Hundreds of police officers in full riot gear responded to the streets of downtown St. Louis after another day of peaceful demonstrations over a former police officer’s acquittal in the death of a black man gave way to property damage and dangerous encounters with officers.
Another round of protests were planned for Monday, with demonstrators planning to meet at 7 a.m. near Union Station downtown.
A judge on Friday ruled that Jason Stockley, a 36-year-old who left the department and moved to Houston three years ago, was not guilty in the 2011 death of Anthony Lamar Smith. The ruling set of raucous protests throughout the weekend.
Hundreds of people marched through the streets of downtown, the posh Central West End, and the trendy Delmar Loop area of nearby University City. Protesters also marched through two shopping malls in a wealthy area of St. Louis County.
Sunday’s protest began at the police headquarters downtown. Following the same pattern of the previous days, well over 1,000 people marched peacefully for several hours.
By nightfall, most had gone home. The 100 or so demonstrators who remained grew increasingly agitated as they marched toward the core of downtown. Along the way, they began to knock over planters, broke windows at a few shops and hotels, and scattered plastic chairs at an outdoor venue.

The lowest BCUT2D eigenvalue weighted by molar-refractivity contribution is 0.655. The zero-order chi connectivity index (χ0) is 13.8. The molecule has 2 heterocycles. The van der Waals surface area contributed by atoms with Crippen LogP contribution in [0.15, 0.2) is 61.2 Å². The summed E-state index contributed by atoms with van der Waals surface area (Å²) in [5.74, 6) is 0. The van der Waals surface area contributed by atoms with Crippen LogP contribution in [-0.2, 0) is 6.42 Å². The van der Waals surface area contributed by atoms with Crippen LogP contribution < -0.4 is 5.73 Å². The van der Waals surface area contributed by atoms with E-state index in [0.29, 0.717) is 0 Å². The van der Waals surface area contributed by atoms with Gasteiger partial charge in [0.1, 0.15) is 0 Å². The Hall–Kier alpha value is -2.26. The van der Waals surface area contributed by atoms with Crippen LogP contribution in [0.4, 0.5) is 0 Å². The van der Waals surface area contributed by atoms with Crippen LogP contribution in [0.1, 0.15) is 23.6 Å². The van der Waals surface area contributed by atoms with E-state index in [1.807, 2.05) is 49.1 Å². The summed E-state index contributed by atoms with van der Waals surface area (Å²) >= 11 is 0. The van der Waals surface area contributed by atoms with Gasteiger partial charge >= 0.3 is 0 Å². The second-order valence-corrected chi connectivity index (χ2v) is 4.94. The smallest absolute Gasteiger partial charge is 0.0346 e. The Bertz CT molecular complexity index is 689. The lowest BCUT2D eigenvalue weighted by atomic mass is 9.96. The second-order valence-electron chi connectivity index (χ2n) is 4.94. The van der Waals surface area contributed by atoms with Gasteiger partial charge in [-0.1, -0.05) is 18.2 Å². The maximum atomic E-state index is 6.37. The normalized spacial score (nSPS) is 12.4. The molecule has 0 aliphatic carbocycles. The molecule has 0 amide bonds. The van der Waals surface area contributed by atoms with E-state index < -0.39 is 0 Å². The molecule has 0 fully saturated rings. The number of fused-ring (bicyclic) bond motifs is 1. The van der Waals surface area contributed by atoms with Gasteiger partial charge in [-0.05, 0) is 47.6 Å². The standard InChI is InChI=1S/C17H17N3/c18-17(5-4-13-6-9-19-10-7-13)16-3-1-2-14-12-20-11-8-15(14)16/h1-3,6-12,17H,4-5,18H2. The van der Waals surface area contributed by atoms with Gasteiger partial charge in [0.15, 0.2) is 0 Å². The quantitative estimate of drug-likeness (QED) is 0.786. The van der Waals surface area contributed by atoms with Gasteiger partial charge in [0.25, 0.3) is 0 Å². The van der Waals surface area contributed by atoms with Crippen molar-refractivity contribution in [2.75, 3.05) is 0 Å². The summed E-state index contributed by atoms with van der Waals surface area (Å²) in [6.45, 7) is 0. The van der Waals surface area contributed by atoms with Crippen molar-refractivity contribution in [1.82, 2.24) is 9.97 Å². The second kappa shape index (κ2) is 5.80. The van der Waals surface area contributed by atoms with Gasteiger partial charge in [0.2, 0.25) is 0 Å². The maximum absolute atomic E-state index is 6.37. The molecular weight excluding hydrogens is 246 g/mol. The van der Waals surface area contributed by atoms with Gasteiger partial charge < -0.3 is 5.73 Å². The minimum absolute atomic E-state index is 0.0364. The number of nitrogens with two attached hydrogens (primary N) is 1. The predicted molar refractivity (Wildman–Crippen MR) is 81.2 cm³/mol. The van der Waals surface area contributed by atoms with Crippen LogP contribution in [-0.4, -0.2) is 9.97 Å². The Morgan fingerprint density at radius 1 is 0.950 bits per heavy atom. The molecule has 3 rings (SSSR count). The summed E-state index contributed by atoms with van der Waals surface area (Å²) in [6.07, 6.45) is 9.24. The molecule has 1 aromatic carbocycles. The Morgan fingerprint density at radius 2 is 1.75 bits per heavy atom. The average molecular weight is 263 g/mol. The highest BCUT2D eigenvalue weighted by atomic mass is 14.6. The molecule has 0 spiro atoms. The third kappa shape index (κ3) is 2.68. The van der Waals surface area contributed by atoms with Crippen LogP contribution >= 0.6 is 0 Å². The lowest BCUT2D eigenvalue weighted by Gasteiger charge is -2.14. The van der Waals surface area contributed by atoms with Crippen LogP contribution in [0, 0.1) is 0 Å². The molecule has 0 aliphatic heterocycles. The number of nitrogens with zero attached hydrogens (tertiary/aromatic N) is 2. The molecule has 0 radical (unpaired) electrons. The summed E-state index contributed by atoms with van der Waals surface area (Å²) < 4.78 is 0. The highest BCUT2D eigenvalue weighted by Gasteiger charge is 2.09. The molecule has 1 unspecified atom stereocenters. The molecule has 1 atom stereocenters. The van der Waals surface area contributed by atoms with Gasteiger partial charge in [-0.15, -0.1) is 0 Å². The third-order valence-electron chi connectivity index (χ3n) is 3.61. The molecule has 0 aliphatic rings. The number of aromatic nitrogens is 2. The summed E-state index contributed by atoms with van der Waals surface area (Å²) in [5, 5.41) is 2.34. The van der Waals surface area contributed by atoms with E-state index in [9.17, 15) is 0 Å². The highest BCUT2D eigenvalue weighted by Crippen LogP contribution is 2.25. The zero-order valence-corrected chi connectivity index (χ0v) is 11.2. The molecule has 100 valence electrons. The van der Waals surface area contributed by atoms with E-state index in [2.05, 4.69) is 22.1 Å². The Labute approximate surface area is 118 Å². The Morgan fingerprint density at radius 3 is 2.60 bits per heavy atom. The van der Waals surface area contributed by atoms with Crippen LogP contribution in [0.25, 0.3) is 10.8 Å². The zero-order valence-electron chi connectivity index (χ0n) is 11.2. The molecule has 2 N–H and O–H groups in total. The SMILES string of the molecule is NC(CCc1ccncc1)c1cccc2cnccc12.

Things got worse when, according to police, demonstrators sprayed bottles with an unknown substance on officers. Police were still trying to determine what was in the bottles.
One officer suffered a leg injury and was taken to a hospital. His condition was not known.
Soon after, buses brought in additional officers in riot gear, and police continued to search downtown deep into the night.
Police made dozens of arrests shortly before midnight when people ignored orders to disperse.
Later, officers in riot gear gathered along the side of Tucker Boulevard chanting “whose street, our street,” a common refrain used by the protesters, after successfully clearing the street of demonstrators and onlookers.
Protest organizers said they were frustrated that a few people who have caused trouble at night could make it harder to spread their nonviolent message.
State Rep. Bruce Franks, a Democrat who has participated in the protests, said those who are violent and vandalizing “are not protesters,” but a group separate from those marching in organized demonstrations.
Others, though, understood the anger that often comes out….